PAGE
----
At W&L Law, students benefit from the many experiences and learning opportunities both within and beyond the classroom. We asked several of our current law students to discuss the activities and organizations they have chosen to devote their time and energies to. Today, 3L Kyle Hoffmann explains the role of the Kirgis Fellows in transitioning to life at W&L Law.
Law school can be a tough transition. Whether you’ve been working for a while and are coming back to school, or you’re heading straight through from undergrad, you’re likely not going to have experienced anything like law school before. It’s a different beast. Not necessarily harder or easier or more time consuming, but certainly different.
You’ll likely have questions and expectations about law school and W&L Law in particular—how important are journals? What does a law school exam look like? Will I ever see my friends again? Can I really call my LSFL team that? While some of you may have friends or relatives who are lawyers who told you what to expect—at least when they were in law school—many of you don’t, and are coming in blind. I certainly didn’t know what to expect.
That’s where the Kirgis Fellows come in. The Kirgis Fellows are a group of second-year students who help incoming students acclimate academically, socially, and emotionally to law school, to W&L, and to the Lexington area. Each first-year student is assigned a small section and small section professor. This group of 20 or so also comprises your Kirgis Group. Each group will have male and female Kirgis Fellows, who are exceptional second-year students, chosen because of their friendly, intelligent, and personable demeanors. They are approachable people; at your disposable for any questions or concerns you have throughout your 1L year.
After Orientation week, during which your Kirgis Fellows are by your side throughout, the formal aspect of the program is the approximately fortnightly meeting with your Kirgis Fellows and your small section. In your Kirgis groups, you will discuss issues such as adjusting to life in law school, preparing for the job search, talking to professors, and avoiding or managing the stress that will likely come with taking first law school finals. Kirgis Fellows get dinner with their students in small groups, help students communicate with their small section professor, and help 1Ls to manage their time in the new law school environment.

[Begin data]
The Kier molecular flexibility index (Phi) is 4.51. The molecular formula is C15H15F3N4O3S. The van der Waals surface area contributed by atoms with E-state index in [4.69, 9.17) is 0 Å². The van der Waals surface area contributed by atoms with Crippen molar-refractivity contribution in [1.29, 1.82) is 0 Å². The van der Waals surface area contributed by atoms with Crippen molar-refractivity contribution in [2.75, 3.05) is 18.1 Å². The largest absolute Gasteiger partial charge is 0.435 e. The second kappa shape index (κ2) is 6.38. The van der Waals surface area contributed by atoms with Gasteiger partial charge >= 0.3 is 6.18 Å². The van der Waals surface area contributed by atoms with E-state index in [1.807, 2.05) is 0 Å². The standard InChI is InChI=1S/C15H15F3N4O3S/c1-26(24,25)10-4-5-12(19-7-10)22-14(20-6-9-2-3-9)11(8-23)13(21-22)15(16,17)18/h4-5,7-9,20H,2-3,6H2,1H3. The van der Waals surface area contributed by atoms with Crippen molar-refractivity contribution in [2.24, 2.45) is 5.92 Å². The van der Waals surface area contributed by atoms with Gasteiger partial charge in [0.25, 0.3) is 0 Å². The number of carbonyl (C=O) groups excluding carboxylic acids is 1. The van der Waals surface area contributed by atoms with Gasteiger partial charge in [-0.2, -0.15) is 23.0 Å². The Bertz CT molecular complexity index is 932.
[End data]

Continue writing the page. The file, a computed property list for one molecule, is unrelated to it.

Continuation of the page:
Kirgis Fellows share best practices, and help new students avoid the mistakes that they made during their first years. Their job is to help make the law school transition that much easier for each first-year student.
The informal aspect of the program is that every 1L immediately knows a dozen upperclassmen to help them navigate the first few weeks. As small as W&L Law is, it’s easy to spot a familiar face, so for the vast majority of students who don’t know anyone in the area, the Kirgis Fellows can provide some sense of comfort. The Kirgis Fellows welcome our 1Ls into the W&L Community, and are an integral part of maintaining a community that we believe is special.
The culture of W&L Law is what makes this place unique among top law schools. We are very proud of this culture, and every student here plays a role in shaping it. It is a community dominated not by its competition but by its collegiality. Kirgis Fellows have the responsibility of introducing new students to this community by being an example of the type of friendly, helpful, and respectful student that excels at W&L. They introduce new students to our proud traditions—the Honor System and the speaking tradition—and our local institutions—LSFL and Southern Inn.
The Kirgis Program has benefitted me personally in a number of ways. I made some of my closest friends through my Kirgis Group, as my Kirgis Fellow introduced me to professors and upper class students who shared my interests, legal or otherwise. She persuaded me to join an LSFL team, despite my naïve thinking that I wouldn’t have time for it—one of the best decisions I made in law school. She told us the difference between supplements, gave advice on best study practices, and offered words of encouragement before that first nervous week of finals.
As a Kirgis Fellow in my second year, I learned even more about how to navigate law school. By trying to best inform incoming students, I was able to reflect on my own best practices—what worked for me, what worked better for friends, what I should have avoided. The other Kirgis Fellows taught me a tremendous amount about how they were successful in their first year. With them, I was able to help shape the Orientation and the Kirgis Program to reflect what I thought were the most pertinent concerns for new students. I became closer with my other Kirgis Fellows, and made friends with those in my Kirgis Group. It is the experience that comes up most in interviews, and it has always impressed employers that W&L Law has a program dedicated to helping incoming students with the potentially difficult transition from undergrad or the real world to law school.
The Kirgis Program is integral to the culture of W&L Law. By having selected students address the concerns and questions that incoming students are feeling, W&L makes incoming students feel welcome and cared-for, allowing them to tackle their studies knowing that their ultimate concerns will be addressed.